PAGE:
Three Reasons Flea Treatments Fail

By Chris Williams on May 6, 2015.

flea microphotographFleas are tough to control. These small insects feed on the blood of mammals, including humans. There are some 2,000 species of fleas known throughout the world. All fleas are associated with warm-blooded hosts and feed on their blood. The most common species infesting the home is the cat flea, Ctenocephalides felis. Cat fleas have been found on humans, dogs, rats, raccoons, opossums, and foxes among others. Other species, such as the dog flea, chicken flea, mouse flea, oriental rat flea, northern rat flea, squirrel flea, rabbit flea, human flea, and the sticktight flea can cause problems as well. Flea infestations have been linked to bubonic plague, murine typhus, and tape worms.

Fleas have a complex, four stage life cycle: egg, larvae, pupae, and adult. Females may lay more than 20 eggs a day, 3 to 18 at time after a blood meal. Each female flea may lay more than 800 eggs in her lifetime. The tiny pearly white eggs, which fall off the host, hatch within 12 days into legless larvae. The eggs and larvae accumulate in areas where the pet sleeps and spends time. As adults feed on the hosts blood, they produce feces made up largely of undigested blood. Heavy accumulations of feces and eggs may resemble “salt and pepper”. The hairy, worm-like larvae (1.5mm-5mm in length) have a visible brown head, and can be seen with the naked eye. Larval development goes through 3 stages, and may take as little as 8 days to as long as 200 days, depending on temperature and humidity. Once larval development is complete, the larvae spins a cocoon in which to pupate. This cocoon is mixed with debris and stuck against the substrate. The pupae is protected from chemical treatments inside the cocoon.

When conditions are favorable, the pupal stage lasts one to two weeks. If conditions are not favorable it may take up to a year. Low temperatures, low humidity, and lack of hosts may lengthen pupation. Once pupation is complete, emergence takes place.  Emergence in stimulated by vibrations, host warmth, and carbon dioxide. Huge flea populations can may develop when several generations of un-hatched fleas emerge simultaneously in response to the presence of a host. This situation commonly arises when a house is left vacant after residents with pets have moved out or gone on vacation. The first sign of a host triggers mass emergence and hundreds if not thousands of hungry, newly emerged fleas jumping everywhere. Fleas can jump a relatively long distance compared to their size and move purposefully toward the host. I have witnessed just such an event and can assure you, it is frightening.

After emergence takes place, male and females quickly seek a blood meal. Initially the adults are very small, and dark brown to black in color. Once feeding on the host takes place, the adult fleas swell up and appear light reddish brown in color. Without feeding on a host, newly emerged fleas can live one to two months. If only one feeding takes place adults may live up to six to eight months. If nothing is done to combat the flea populations they quickly build up to unacceptable levels.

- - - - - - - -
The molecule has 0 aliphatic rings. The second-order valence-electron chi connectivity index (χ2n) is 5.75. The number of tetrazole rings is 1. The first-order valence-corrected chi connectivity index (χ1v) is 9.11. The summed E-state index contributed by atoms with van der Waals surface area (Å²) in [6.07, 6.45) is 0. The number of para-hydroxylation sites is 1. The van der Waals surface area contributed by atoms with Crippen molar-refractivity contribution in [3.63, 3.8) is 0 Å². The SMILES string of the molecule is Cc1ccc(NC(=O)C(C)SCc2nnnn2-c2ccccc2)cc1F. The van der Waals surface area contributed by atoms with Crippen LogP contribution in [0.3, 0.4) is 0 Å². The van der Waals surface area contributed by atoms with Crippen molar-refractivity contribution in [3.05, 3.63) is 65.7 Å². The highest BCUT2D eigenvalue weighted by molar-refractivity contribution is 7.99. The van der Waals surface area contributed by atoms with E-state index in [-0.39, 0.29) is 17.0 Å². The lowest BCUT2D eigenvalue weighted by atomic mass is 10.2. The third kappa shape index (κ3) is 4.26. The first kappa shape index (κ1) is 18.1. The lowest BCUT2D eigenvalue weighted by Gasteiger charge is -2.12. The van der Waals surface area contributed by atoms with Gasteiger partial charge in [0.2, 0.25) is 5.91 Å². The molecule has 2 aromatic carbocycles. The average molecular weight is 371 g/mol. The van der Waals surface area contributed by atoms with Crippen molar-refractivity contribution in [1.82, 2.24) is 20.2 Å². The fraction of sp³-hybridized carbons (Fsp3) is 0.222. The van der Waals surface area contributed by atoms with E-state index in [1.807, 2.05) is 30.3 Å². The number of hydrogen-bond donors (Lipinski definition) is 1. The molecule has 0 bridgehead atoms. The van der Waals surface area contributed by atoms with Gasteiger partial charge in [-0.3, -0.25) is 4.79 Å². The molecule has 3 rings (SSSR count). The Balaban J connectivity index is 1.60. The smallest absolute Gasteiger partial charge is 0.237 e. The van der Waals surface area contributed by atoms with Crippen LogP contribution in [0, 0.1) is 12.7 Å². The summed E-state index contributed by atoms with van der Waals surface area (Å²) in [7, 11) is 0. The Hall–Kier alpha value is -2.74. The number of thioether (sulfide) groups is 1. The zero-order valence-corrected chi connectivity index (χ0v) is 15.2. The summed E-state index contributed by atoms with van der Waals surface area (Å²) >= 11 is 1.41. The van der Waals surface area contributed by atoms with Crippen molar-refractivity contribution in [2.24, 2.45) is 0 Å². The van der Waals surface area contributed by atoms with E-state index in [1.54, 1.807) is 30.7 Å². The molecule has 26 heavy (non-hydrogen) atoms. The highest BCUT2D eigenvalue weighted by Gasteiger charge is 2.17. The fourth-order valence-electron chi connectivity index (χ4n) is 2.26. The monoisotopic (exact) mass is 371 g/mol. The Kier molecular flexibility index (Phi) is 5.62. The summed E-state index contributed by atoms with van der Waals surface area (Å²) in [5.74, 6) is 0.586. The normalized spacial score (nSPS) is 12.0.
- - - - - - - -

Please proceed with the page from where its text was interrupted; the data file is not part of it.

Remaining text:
Once a flea treatment takes place, the chemicals start to work. Fleas that hatch contact the chemical and expire. Larvae are also killed during the initial treatment. Insect Growth Regulators in the mix also prevent larval from forming pupae. In most cases the initial treatment is all that is required to solve the flea problem. If all recommendations are followed, fleas should be controlled within 60 days.

Three Reasons Flea Treatments Fail

  1. Not vacuuming! Daily vacuuming will stimulate pupal hatching, contain recently hatched fleas, and clean the area of any dead fleas and debris. If vacuuming is not performed, pupae will wait to hatch and attack the first person in the area. Pupae can only wait so long to hatch, give them every opportunity to contact the chemicals or vacuum!
  2. Clutter! Treatment can only be made to specific floor surfaces and furniture. Basements and rooms filled with stored items on the floor hamper chemical application and vacuuming! Preparation is key to any successful flea treatment! Any inaccessible floor areas may contain eggs, larvae, and pupae.
  3. Re-infestation! Treatment of pets is critical, in order for the treatment to be effective, the stream of new eggs falling off the pet must be stopped. Veterinary treatments as well as over the counter products are available to treat pets in a variety of ways. Keeping cats indoors, and minimizing the time dogs spend in high dog traffic areas can also help!

If you have a flea problem, the best way to get started is to consult a Pest Control Professional from Colonial Pest Control Inc.

Photo credit: National Media Museum / Foter / No known copyright restrictions

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